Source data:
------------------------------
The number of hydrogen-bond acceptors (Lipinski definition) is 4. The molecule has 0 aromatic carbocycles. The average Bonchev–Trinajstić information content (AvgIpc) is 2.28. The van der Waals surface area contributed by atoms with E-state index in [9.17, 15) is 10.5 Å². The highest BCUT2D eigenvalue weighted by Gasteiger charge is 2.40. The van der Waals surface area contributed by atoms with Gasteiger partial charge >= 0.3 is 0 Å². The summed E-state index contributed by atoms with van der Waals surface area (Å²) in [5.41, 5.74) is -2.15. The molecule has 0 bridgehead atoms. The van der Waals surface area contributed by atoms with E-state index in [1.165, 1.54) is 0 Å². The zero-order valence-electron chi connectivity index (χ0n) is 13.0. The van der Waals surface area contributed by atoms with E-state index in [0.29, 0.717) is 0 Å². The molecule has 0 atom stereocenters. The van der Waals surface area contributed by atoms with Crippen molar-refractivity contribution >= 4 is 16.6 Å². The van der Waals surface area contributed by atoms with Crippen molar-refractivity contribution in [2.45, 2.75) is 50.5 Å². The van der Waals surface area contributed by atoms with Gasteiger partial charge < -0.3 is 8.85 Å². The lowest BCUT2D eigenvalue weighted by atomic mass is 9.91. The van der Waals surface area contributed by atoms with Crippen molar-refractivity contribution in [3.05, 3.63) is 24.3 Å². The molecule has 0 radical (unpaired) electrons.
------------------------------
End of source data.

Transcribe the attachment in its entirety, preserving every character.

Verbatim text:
The number of hydrogen-bond acceptors (Lipinski definition) is 4. The molecule has 0 aromatic carbocycles. The average Bonchev–Trinajstić information content (AvgIpc) is 2.28. The van der Waals surface area contributed by atoms with E-state index in [9.17, 15) is 10.5 Å². The highest BCUT2D eigenvalue weighted by Gasteiger charge is 2.40. The van der Waals surface area contributed by atoms with Gasteiger partial charge >= 0.3 is 0 Å². The summed E-state index contributed by atoms with van der Waals surface area (Å²) in [5.41, 5.74) is -2.15. The molecule has 0 bridgehead atoms. The van der Waals surface area contributed by atoms with E-state index in [1.165, 1.54) is 0 Å². The zero-order valence-electron chi connectivity index (χ0n) is 13.0. The van der Waals surface area contributed by atoms with E-state index in [0.29, 0.717) is 0 Å². The molecule has 0 atom stereocenters. The van der Waals surface area contributed by atoms with Crippen molar-refractivity contribution >= 4 is 16.6 Å². The van der Waals surface area contributed by atoms with Crippen molar-refractivity contribution in [2.45, 2.75) is 50.5 Å². The van der Waals surface area contributed by atoms with Gasteiger partial charge < -0.3 is 8.85 Å². The lowest BCUT2D eigenvalue weighted by atomic mass is 9.91. The van der Waals surface area contributed by atoms with Crippen molar-refractivity contribution in [3.05, 3.63) is 24.3 Å². The molecule has 0 radical (unpaired) electrons.